Film review: 1920 London is a disappointment

1920 London Director: Tinu Suresh Desai Starring: Sharman Joshi, Meera Chopra, Vishal Karwal One star More groans of despair than giddy screams of terror was probably not what actor Sharman Joshi and director intended with the third installment of the 1920 horror film franchise. The film has the unique distinction of being disappointing in not […]

1920 London

Director: Tinu Suresh Desai

Starring: Sharman Joshi, Meera Chopra, Vishal Karwal

One star

More groans of despair than giddy screams of terror was probably not what actor Sharman Joshi and director intended with the third installment of the 1920 horror film franchise.

The film has the unique distinction of being disappointing in not one, but two genres of storytelling: horror and romance.

The year is, of course, 1920, and average Joe, Jai (Sharman Joshi), a voodoo specialist come exorcist from Rajasthan, is in love with the rich Shivangi (Meera Chopra). Unintentionally humorous is that her family disapproves of him for being of from a lower caste, and not that he dabbles in the dark arts.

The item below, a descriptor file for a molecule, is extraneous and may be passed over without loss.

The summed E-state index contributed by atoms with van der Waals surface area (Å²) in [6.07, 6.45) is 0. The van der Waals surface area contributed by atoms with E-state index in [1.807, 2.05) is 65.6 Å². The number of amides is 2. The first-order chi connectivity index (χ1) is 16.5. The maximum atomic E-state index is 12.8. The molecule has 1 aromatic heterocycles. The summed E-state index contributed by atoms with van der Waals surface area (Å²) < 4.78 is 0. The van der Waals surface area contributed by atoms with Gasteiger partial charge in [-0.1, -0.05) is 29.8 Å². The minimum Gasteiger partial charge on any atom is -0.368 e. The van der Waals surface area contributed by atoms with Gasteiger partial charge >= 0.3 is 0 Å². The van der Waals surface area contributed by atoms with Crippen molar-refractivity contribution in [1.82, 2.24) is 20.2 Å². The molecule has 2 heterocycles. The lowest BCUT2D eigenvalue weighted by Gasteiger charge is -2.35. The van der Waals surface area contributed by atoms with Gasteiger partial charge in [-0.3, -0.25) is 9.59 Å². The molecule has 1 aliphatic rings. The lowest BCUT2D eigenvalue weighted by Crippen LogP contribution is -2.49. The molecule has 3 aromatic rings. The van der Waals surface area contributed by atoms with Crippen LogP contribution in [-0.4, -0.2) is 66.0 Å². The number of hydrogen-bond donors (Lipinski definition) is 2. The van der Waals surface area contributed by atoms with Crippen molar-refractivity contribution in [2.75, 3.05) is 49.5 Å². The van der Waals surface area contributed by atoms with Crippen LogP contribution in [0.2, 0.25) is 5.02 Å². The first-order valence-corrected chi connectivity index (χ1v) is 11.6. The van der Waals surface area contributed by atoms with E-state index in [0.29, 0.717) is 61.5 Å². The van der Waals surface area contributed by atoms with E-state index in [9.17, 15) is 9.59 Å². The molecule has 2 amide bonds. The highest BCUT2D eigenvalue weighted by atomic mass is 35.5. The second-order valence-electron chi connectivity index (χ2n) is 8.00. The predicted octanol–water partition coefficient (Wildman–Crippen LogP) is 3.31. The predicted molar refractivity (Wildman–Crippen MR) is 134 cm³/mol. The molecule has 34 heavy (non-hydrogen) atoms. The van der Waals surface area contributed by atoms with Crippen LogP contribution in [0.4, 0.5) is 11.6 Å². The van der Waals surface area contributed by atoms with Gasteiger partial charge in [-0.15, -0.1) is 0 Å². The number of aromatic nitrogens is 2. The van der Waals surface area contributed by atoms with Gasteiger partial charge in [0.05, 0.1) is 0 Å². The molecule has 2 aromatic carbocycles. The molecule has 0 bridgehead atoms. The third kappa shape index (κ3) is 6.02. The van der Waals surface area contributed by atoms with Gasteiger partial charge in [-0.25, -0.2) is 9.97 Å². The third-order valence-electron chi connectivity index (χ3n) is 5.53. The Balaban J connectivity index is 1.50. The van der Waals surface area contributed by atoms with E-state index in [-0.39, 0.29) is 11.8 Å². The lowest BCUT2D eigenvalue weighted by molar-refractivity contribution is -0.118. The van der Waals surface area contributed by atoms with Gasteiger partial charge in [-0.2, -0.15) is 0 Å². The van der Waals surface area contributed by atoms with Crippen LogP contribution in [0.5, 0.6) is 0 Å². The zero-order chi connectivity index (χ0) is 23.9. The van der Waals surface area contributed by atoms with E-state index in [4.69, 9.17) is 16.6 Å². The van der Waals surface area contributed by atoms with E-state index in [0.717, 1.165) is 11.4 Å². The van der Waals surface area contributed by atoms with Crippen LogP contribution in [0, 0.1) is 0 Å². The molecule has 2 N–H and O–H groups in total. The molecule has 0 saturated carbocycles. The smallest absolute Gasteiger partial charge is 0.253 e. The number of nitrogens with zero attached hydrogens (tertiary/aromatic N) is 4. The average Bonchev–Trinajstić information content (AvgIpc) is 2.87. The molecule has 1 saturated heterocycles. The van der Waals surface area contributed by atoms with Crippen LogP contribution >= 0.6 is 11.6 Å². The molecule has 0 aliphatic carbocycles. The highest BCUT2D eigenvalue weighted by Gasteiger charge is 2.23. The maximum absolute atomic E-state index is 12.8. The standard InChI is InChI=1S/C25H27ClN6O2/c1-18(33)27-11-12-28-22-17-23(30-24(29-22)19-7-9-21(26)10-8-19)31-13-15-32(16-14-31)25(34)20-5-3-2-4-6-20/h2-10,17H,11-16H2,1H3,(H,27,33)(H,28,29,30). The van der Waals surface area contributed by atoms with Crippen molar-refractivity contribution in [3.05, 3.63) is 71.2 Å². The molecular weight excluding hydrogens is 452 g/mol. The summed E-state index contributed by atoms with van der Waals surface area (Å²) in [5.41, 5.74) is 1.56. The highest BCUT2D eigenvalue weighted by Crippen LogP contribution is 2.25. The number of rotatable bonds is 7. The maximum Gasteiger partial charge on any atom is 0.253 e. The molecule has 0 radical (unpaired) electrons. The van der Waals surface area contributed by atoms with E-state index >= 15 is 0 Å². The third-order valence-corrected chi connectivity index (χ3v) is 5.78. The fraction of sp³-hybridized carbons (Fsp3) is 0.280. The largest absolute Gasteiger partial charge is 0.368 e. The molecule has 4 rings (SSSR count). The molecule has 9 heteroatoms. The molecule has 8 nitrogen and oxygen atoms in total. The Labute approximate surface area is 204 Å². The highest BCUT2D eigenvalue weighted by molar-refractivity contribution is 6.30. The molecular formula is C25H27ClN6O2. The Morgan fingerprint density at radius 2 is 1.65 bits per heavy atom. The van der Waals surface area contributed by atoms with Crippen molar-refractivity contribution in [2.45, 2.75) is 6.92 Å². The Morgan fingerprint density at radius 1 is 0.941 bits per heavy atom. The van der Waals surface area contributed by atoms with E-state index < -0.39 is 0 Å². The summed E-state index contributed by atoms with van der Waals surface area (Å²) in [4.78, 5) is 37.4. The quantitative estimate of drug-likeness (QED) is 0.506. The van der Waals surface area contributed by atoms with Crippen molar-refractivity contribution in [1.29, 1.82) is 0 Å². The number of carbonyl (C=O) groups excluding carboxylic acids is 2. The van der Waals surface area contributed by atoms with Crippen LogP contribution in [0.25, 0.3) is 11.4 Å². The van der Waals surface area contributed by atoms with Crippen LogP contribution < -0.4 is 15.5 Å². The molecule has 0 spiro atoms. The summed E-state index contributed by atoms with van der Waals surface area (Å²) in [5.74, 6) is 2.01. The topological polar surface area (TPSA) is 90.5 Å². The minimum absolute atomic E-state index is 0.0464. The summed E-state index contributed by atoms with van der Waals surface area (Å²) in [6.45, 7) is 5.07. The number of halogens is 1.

Shivangi is hurriedly married off to the equally successful Veer (Vishal Karwal) from London and both move into a stately English manor. A locket arrives then arrives and its resident evil spirit possesses Veer’s body. Thankfully, the manor’s dowdy, old caretaker sees exactly what’s going on: black magic, of course. Shivangi rushes back home at her advice and somehow manages to convince her spurned ex-lover Jai to accompany her back to London to extract the evil spirit from Veer’s body.

The movie relies on every horror film trope that ever existed. There are creaking doors and floors, shots of dark haunted mansions, unoccupied rocking chairs that mysteriously move, a screaming hapless heroine, a flying exorcist, a man eating raw meat to prove his possessed-ness, a screeching witch and an evil spirit with a fondness for playing hide and seek.

The film is let down by a feeble script and a trio of performances that are just about passable.

Meera Chopra has a troubled, pinched expression for most of the movie while Vishal Karwal doesn’t have much to do except, well, act possessed.

It is Sharman Joshi, who has established himself as an actor with impeccable timing in movies like 3 Idiots, who seriously disappoints. His lacklustre display could unfortunately set his career back immeasurably.

Give this film a miss.

Source: art & life

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